‘I am not accepting it’ – Deputy Richard O’Donoghue on being told there may be a boil water notice in Fedamore for another year
A VILLAGE that has had a boil water notice for six months may not be able to drink the water from the tap for another year.
Deputy Richard O’Donoghue says that Irish Water have told him “it could be a year”.
“I am not accepting it. They need a new borehole and they need a big investment. The government needs to step up and make a decision on what is to be done with Irish Water – investments need to be made. The people that are suffering are the ones in towns and villages that have inadequate water like Fedamore,” said Deputy O’Donoghue. He said that he is going to keep the pressure on the national water utility and the government that they “produce the funding for Fedamore and for County Limerick”.
In a Leader article two weeks ago about the boil water notice being in place for six months, local resident, Hugh McDermott, said Fedamore is the “forgotten village” Deputy O’Donoghue agrees with him and said there is a lot of anger in the parish.
“I don’t blame them. I saw it on the doors at the local elections and at the general election. I met a young couple after buying a house in Fedamore. If they had known there was a water situation they wouldn’t have bought there and now they are looking into another 12 months of a boil water notice. It disgusts me that people don’t have fresh water that they can drink in their taps,” he said.
Deputy O’Donoghue describes Irish Water as a “failed entity”.
”All their funding went into metres. Everything they have done has failed because the infrastructure – which they took over – is an absolute nightmare. It should never have left the local authorities. Irish Water’s long terms plans haven’t worked. If they may think smaller and give services to people. Everything being done at the moment is putting a plaster on something that needs to be replaced.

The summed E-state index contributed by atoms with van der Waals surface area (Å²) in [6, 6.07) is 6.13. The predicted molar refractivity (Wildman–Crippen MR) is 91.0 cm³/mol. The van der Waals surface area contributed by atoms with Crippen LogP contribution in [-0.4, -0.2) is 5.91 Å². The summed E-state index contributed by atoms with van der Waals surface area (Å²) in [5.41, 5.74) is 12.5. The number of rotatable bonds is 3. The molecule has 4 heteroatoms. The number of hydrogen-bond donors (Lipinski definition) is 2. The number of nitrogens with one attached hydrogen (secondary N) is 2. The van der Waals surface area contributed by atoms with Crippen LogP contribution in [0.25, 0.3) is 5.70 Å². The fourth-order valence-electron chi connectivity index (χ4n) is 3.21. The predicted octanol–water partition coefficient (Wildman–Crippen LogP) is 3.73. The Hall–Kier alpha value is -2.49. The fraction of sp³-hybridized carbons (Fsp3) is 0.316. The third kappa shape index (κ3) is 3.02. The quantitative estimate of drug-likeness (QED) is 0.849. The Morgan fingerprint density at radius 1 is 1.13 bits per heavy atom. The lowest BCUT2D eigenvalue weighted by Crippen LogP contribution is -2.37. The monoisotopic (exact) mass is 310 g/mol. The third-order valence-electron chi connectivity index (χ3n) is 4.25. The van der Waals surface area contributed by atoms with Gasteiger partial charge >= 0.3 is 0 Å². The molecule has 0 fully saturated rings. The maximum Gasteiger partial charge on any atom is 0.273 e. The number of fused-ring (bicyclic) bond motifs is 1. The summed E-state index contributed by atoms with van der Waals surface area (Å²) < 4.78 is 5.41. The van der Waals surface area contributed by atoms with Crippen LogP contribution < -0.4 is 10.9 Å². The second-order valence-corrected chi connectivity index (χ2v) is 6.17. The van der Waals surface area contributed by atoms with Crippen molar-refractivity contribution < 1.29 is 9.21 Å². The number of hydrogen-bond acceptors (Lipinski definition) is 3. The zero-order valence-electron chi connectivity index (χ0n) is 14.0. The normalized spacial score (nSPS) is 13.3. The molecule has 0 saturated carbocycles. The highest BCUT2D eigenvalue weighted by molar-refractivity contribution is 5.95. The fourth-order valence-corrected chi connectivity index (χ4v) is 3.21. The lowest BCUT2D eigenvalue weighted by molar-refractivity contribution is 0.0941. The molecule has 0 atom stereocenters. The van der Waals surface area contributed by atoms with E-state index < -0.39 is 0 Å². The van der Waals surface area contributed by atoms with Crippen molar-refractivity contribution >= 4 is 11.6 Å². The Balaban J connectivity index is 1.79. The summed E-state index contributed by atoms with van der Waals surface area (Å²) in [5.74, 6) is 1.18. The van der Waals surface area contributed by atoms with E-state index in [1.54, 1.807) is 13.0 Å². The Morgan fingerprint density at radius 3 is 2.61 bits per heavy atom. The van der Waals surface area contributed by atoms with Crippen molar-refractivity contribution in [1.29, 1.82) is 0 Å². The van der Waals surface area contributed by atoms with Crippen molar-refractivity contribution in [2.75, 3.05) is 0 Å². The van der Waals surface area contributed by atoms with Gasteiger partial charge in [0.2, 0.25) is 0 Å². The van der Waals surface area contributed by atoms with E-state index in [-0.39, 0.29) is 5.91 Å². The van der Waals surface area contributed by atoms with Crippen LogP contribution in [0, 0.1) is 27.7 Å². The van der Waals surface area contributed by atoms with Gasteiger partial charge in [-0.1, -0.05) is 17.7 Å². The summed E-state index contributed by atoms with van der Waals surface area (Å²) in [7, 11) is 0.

“Everything is a temporary fix. But the temporary fix is costing more than the proper solution. It is like sending somebody out to fix a pothole that has a spring underneath it. You fill it for 10 years and then you realise you must fix the real problem,” said Deputy O’Donoghue.
An Irish Water spokesperson said they have carried out significant investments across Limerick to address the issues associated with the aging water infrastructure.
“The size and scale of this challenge is significant. However much progress has been made to date to improve water supplies across the county. For example, disinfection systems at 17 plants have been upgraded. We have also finished operational upgrades to public water supplies and pumping stations. Upgraded plants include Ballingarry Spring, Bruree, Rockhill, Anglesboro, Athlacca, Caherconlish, Hospital.